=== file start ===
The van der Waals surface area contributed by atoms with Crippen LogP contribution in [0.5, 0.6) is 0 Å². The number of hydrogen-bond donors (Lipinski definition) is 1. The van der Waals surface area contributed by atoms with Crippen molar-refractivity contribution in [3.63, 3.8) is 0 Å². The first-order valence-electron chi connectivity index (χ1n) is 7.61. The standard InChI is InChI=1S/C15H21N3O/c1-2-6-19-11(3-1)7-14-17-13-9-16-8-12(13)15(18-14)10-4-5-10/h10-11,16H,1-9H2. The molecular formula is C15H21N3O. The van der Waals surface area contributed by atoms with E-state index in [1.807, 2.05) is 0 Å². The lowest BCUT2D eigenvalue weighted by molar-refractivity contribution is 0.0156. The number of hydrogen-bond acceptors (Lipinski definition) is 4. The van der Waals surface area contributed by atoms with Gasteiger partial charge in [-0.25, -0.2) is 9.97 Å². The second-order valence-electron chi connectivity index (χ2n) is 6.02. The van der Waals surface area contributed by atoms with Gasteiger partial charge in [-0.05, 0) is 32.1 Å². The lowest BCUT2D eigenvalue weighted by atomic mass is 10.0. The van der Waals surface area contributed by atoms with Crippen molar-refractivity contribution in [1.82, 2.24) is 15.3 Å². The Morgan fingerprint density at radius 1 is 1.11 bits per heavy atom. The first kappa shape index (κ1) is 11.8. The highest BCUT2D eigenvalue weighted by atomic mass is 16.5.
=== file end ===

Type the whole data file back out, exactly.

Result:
The van der Waals surface area contributed by atoms with Crippen LogP contribution in [0.5, 0.6) is 0 Å². The number of hydrogen-bond donors (Lipinski definition) is 1. The van der Waals surface area contributed by atoms with Crippen molar-refractivity contribution in [3.63, 3.8) is 0 Å². The first-order valence-electron chi connectivity index (χ1n) is 7.61. The standard InChI is InChI=1S/C15H21N3O/c1-2-6-19-11(3-1)7-14-17-13-9-16-8-12(13)15(18-14)10-4-5-10/h10-11,16H,1-9H2. The molecular formula is C15H21N3O. The van der Waals surface area contributed by atoms with E-state index in [1.807, 2.05) is 0 Å². The lowest BCUT2D eigenvalue weighted by molar-refractivity contribution is 0.0156. The number of hydrogen-bond acceptors (Lipinski definition) is 4. The van der Waals surface area contributed by atoms with Gasteiger partial charge in [-0.25, -0.2) is 9.97 Å². The second-order valence-electron chi connectivity index (χ2n) is 6.02. The van der Waals surface area contributed by atoms with Gasteiger partial charge in [-0.05, 0) is 32.1 Å². The lowest BCUT2D eigenvalue weighted by atomic mass is 10.0. The van der Waals surface area contributed by atoms with Crippen molar-refractivity contribution in [1.82, 2.24) is 15.3 Å². The Morgan fingerprint density at radius 1 is 1.11 bits per heavy atom. The first kappa shape index (κ1) is 11.8. The highest BCUT2D eigenvalue weighted by atomic mass is 16.5.